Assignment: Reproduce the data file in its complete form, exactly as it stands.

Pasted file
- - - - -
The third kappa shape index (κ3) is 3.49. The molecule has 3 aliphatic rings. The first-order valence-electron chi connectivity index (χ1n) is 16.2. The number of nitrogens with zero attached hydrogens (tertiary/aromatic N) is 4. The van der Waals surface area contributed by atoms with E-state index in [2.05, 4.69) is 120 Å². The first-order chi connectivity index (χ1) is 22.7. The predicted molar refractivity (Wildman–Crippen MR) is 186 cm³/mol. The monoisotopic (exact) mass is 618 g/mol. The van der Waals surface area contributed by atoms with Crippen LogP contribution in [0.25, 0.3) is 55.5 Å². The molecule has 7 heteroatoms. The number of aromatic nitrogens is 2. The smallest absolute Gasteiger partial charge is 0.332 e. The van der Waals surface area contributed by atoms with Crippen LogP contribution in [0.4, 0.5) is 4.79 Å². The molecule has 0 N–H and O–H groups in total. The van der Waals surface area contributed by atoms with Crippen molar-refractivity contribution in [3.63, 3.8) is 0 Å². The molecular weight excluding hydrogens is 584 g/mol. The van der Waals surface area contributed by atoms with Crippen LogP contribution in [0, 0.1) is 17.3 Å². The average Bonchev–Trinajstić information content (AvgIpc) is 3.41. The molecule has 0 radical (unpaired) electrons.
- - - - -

The third kappa shape index (κ3) is 3.49. The molecule has 3 aliphatic rings. The first-order valence-electron chi connectivity index (χ1n) is 16.2. The number of nitrogens with zero attached hydrogens (tertiary/aromatic N) is 4. The van der Waals surface area contributed by atoms with E-state index in [2.05, 4.69) is 120 Å². The first-order chi connectivity index (χ1) is 22.7. The predicted molar refractivity (Wildman–Crippen MR) is 186 cm³/mol. The monoisotopic (exact) mass is 618 g/mol. The van der Waals surface area contributed by atoms with Crippen LogP contribution in [0.25, 0.3) is 55.5 Å². The molecule has 7 heteroatoms. The number of aromatic nitrogens is 2. The smallest absolute Gasteiger partial charge is 0.332 e. The van der Waals surface area contributed by atoms with Crippen LogP contribution in [0.4, 0.5) is 4.79 Å². The molecule has 0 N–H and O–H groups in total. The van der Waals surface area contributed by atoms with Crippen molar-refractivity contribution in [3.63, 3.8) is 0 Å². The molecular weight excluding hydrogens is 584 g/mol. The van der Waals surface area contributed by atoms with Crippen LogP contribution in [0, 0.1) is 17.3 Å². The average Bonchev–Trinajstić information content (AvgIpc) is 3.41. The molecule has 0 radical (unpaired) electrons.